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Hot Rodding History Lesson-Who is Barney Navarro

Barney Navarro from Hemmings Muscle Machines

December, 2007 – Daniel Strohl


Up until two or three years ago, you’d be more likely than not to find Barney Navarro, 80-something years old, still making hop-up parts for the flathead Ford from his Glendale, California-based business, Navarro Engineering.
When we say “making,” we mean it literally. He’d be at his lathe or CNC machine with his hands on the high-compression heads and intake manifolds, not just sitting in a front office, schmoozing with other hot rodders his age. If he had any down time, he’d use it thinking–always thinking–about how to continually improve the internal combustion engine.
“He was way too smart,” said Mike Herman, now the owner of Navarro Engineering and the man that Navarro himself chose to continue the legacy. “He knew everything about an engine, why things happened, how to make them better. He was so smart about every single inch of his engines.”
Born in 1919, Navarro became enamored early on with hot rodding and with building hot rods to test out his theories on how to extract more power from an engine. In 1941, he took a relatively new 1939 Ford flathead V-8 engine, fitted with heads of his own design and a Weiand high-rise dual-carburetor intake manifold, installed it in a borrowed Model T roadster, and clocked 107 mph at Muroc Dry Lake.
That Weiand connection got Navarro started in the hot rod parts business. According to Herman, Navarro started out by machining intake manifolds for Phil Weiand. “He wanted to make some changes to Phil’s design, but Phil told him, ‘No, go build your own,’ which is just what Barney did,” Herman said.
Specifically, Navarro considered the timing sequence of the Ford flathead V-8 engine, then redesigned the intake manifold’s passages to improve the fuel mixture distribution for a dual-carburetor setup. Weiand’s design, as well as other multiple-carburetor intake manifolds at the time, simply added the additional carburetor mounting flanges without considering the paths taken from the carburetor to the cylinder.
Navarro eventually designed his own aluminum cylinder heads with improved combustion chambers, but his major claim to fame came when he became the first hot rodder to place a GMC supercharger on a flathead Ford V-8 and race it, eventually recording a 147 mph pass with the engine and influencing generations of supercharger addicts after him.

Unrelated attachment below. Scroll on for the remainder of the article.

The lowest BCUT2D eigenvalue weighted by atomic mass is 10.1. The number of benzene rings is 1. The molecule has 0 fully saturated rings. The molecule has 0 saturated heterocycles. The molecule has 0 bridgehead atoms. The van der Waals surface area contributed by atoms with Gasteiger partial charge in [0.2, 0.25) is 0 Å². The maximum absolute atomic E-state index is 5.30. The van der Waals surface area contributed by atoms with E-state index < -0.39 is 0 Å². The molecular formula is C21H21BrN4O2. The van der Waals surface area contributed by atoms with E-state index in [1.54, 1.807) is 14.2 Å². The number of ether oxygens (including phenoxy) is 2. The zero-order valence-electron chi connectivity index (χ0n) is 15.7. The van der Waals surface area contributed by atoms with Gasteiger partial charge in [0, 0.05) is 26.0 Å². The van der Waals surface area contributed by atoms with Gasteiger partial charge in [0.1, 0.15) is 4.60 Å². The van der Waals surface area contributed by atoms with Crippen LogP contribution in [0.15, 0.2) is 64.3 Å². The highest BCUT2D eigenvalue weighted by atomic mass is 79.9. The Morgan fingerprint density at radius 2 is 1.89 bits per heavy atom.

Herman said Navarro rarely advertised the company, which he started in 1947. “He wrote a few tech articles for the magazines, but he found that those took away from his real focus,” Herman said. “He believed in true work, and he wasn’t into hot rodding to be as famous as possible. He wasn’t a buddy-buddy, joke-around type of guy.”
The lack of advertising probably led to Navarro’s pursuit of other forms of racing and other engineering pursuits when the popularity of flatheads waned during the 1950s. He built engines for boat racing with partner Ken St. Oegger in the 1950s, including a Hemi-powered boat that he built and raced for Henry Kaiser. That particular enterprise led to Navarro’s development of a heart pump for use in Kaiser’s hospitals. During this time, Navarro also owned a concrete business and developed a type of concrete saw that remains in use today.
By the late 1960s, he decided to get into racing again, but in a different medium and using an entirely different engine. “He chose to race at Indy at first because it was just another avenue to racing,” Herman said. “But as more people said he couldn’t do it, it drove him to say, ‘Yes, I can.’ “
Navarro also chose an engine that had never before run in the Indianapolis 500–the Rambler overhead-valve six-cylinder, due both to its strong bottom end and thick cylinder walls. Navarro built both a fuel-injection setup for the engine and a variety of single- and double-turbocharger setups, eventually wringing in excess of 600hp from the little six-cylinder engine. According to Herman, Navarro tried to qualify at Indy with some form of that engine for three years, starting in 1968, but never actually qualified due to problems with drivers and with the suspensions of the cars.
During the years, Navarro Engineering remained in Glendale, where Navarro attended high school and vocational school, and continued to produce flathead speed equipment in increasing quantities as the nostalgia hot rodding movement gained steam. Herman said he first met Navarro several years ago when the business he and his father ran, H&H Flatheads, started carrying products from Navarro Engineering.
“He was always willing to help and offer solutions to problems, answer the questions that nobody else could,” Herman said. “You ask him a simple question, and he’d eventually explain the turbulence in the flow of gas when the fuel mixture came into contact with the valves. He could have been a rocket scientist if he wanted to be.”
And all the way to the end, his favorite quote was ‘There’s nothing more fun than learning.’ When he was in the hospital, he asked me for the instruction booklet for an MSD electronic ignition unit because he wanted to read up on it.”Navarro died August 20, 2007, on his 88th birthday.


This article originally appeared in the December, 2007 issue of Hemmings Muscle Machines.

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